26. January 2005 · Comments Off on Who do You Trust, and Where do You Stand? · Categories: General, History

A couple of years ago, I wrote (here) about my adventures in the periodical stacks and the microfilmed archives of various newspapers, while in pursuit of a degree in English at California State University, Northridge. I spent hours in the Oviatt Library, reading periodicals and newspapers from the Thirties and Forties, leafing over the pages of magazines, sepia with age, and bound into heavy volumes, or spooling miles of film though the microfilm readers, my entrée into the world of my parents and their parents, and a disconcerting view of how things appeared the very day or week that they happened, before the historians set to and put it all to rights, smoothing out the wrinkles and making all the below-the-surface connections apparent.

There was an essay I read, whose premise has always stuck in my mind, although I cannot remember the author, or where it was published. I have the vague idea it was in the Reader’s Digest, reprinted from somewhere else— the Atlantic? New Yorker? Harpers’, maybe? Something meditative and literary anyway, penned by a woman sometime after the defeat of France, when England looked like being the next to fall, maybe even after Stalinist Russia had changed sides yet again, but well before Pearl Harbor, when the US was uneasily and technically at peace. But the war was on the authors’ mind, war and occupation, the loathsome-ness of the Nazis, and the tension between resistance and collaboration; France would have been occupied for at least a year, when the essay was published, and America was still a neutral, with businessmen, diplomats and journalists moving somewhat freely around the Continent.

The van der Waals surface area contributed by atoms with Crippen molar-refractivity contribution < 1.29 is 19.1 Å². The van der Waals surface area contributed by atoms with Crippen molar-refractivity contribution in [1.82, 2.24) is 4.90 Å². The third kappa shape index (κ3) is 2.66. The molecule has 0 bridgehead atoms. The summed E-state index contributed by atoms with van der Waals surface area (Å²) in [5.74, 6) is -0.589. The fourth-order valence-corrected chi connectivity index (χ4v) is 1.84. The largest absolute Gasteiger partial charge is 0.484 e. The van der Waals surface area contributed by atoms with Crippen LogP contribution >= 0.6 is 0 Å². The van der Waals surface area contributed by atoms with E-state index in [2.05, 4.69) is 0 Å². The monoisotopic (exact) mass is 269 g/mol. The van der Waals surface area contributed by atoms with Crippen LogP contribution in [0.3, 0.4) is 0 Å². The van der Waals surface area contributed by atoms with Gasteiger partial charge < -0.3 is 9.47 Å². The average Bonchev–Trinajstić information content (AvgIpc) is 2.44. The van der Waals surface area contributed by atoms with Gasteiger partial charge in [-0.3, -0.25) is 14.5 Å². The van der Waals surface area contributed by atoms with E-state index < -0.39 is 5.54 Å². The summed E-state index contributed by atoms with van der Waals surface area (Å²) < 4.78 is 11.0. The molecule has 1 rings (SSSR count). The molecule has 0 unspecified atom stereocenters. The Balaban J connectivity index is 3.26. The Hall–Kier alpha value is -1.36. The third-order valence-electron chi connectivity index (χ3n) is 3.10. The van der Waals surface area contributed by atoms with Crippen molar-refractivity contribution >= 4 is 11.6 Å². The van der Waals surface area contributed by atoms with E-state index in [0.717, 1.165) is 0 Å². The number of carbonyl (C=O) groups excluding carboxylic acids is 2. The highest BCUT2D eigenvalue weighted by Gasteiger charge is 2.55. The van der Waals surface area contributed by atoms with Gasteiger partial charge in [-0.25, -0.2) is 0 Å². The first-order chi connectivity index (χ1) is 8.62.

The unremembered author wrote as someone familiar with Europe, and current events, and imagined herself at a literary cocktail party in her elegant New York apartment, looking around at the other guests and thinking “What would you do, under Occupation? How would you conduct yourselves? Would you resist? Collaborate? To what degree, and why?” She sketched out the character and background of her guests— old money, new money, artist, writer, actor, academic, non-conformist, businessman, man-about-town, and poseur—-and ventured suppositions on who would go along to get along, and who would quietly resist. I don’t quite know what struck me about the essay, other than her calm and even slightly chilly acknowledgement of the fact that, yes, given a military defeat and occupation of ones’ own country, the reactions of a personal circle of friends would be all over the ethical map.

There would be no united front, given ordinary day to day realities, and the necessity of making a living and keeping safe those you loved. Of course there would be individuals who wholeheartedly embraced their new overlords, and some who would feel obliged to strongly resist, and those in the middle who would have to work out some kind of accommodation, some way of enduring the situation without feeling ethically soiled. The writer did get that part quite right, but the trouble with that kind of speculation is when it got to specifics about people. Speculation is a more or less educated guess, and people can be more complicated than even the most imaginative writer can fathom.

A very few people are absolutely straight forward, and possess the heart and courage to carry on with the principles that they are renown for, like this man. But this man— for most of his life a soldier, patriot and hero— still fell resoundingly short of what anyone would have expected of him in the crunch. Yet this man, a bon-vivant, adulterous husband and dodgy businessman from whom nothing principled and high-minded could have been expected calmly risked everything to save lives, hundreds of lives. And this unremarkable young student nurse organized an escape line which funneled Allied evaders across three borders and a mountain range. If people sadly have the capacity to disappoint, they also have capability to take your breath away with their courage and dedication…. And most times it is just not something that you can see in advance. But what you do see it, the least you can do is recognize and honor those qualities.
In four days, the Iraqi people vote, in defiance of murder, bombs and terror, and it is in my mind that we may see the same hopeful, reckless courage, for out of that is a free nation born.

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